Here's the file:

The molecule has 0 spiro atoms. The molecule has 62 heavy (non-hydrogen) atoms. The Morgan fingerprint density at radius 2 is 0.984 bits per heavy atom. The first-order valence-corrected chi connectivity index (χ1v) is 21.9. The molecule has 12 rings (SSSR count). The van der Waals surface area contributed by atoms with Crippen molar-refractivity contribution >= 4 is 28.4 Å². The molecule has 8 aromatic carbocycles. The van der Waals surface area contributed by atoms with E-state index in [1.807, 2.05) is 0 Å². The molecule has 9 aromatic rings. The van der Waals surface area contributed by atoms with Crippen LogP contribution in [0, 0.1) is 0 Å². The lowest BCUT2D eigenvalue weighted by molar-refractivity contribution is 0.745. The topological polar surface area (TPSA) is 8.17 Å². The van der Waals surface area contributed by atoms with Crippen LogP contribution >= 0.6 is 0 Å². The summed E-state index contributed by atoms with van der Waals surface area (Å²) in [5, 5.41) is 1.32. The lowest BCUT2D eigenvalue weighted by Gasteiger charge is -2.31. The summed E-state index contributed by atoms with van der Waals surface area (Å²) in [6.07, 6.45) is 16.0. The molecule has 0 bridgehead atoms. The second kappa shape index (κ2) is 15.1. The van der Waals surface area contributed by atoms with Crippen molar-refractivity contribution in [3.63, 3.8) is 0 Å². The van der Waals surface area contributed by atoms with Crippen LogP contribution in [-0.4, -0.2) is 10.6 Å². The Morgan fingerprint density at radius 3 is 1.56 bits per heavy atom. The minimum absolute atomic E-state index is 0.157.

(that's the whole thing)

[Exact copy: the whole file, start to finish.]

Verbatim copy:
The molecule has 0 spiro atoms. The molecule has 62 heavy (non-hydrogen) atoms. The Morgan fingerprint density at radius 2 is 0.984 bits per heavy atom. The first-order valence-corrected chi connectivity index (χ1v) is 21.9. The molecule has 12 rings (SSSR count). The van der Waals surface area contributed by atoms with Crippen molar-refractivity contribution >= 4 is 28.4 Å². The molecule has 8 aromatic carbocycles. The van der Waals surface area contributed by atoms with E-state index in [1.807, 2.05) is 0 Å². The molecule has 9 aromatic rings. The van der Waals surface area contributed by atoms with Crippen LogP contribution in [0, 0.1) is 0 Å². The lowest BCUT2D eigenvalue weighted by molar-refractivity contribution is 0.745. The topological polar surface area (TPSA) is 8.17 Å². The van der Waals surface area contributed by atoms with Crippen LogP contribution >= 0.6 is 0 Å². The summed E-state index contributed by atoms with van der Waals surface area (Å²) in [5, 5.41) is 1.32. The lowest BCUT2D eigenvalue weighted by Gasteiger charge is -2.31. The summed E-state index contributed by atoms with van der Waals surface area (Å²) in [6.07, 6.45) is 16.0. The molecule has 0 bridgehead atoms. The second kappa shape index (κ2) is 15.1. The van der Waals surface area contributed by atoms with Crippen molar-refractivity contribution in [3.63, 3.8) is 0 Å². The van der Waals surface area contributed by atoms with Crippen LogP contribution in [-0.4, -0.2) is 10.6 Å². The Morgan fingerprint density at radius 3 is 1.56 bits per heavy atom. The minimum absolute atomic E-state index is 0.157.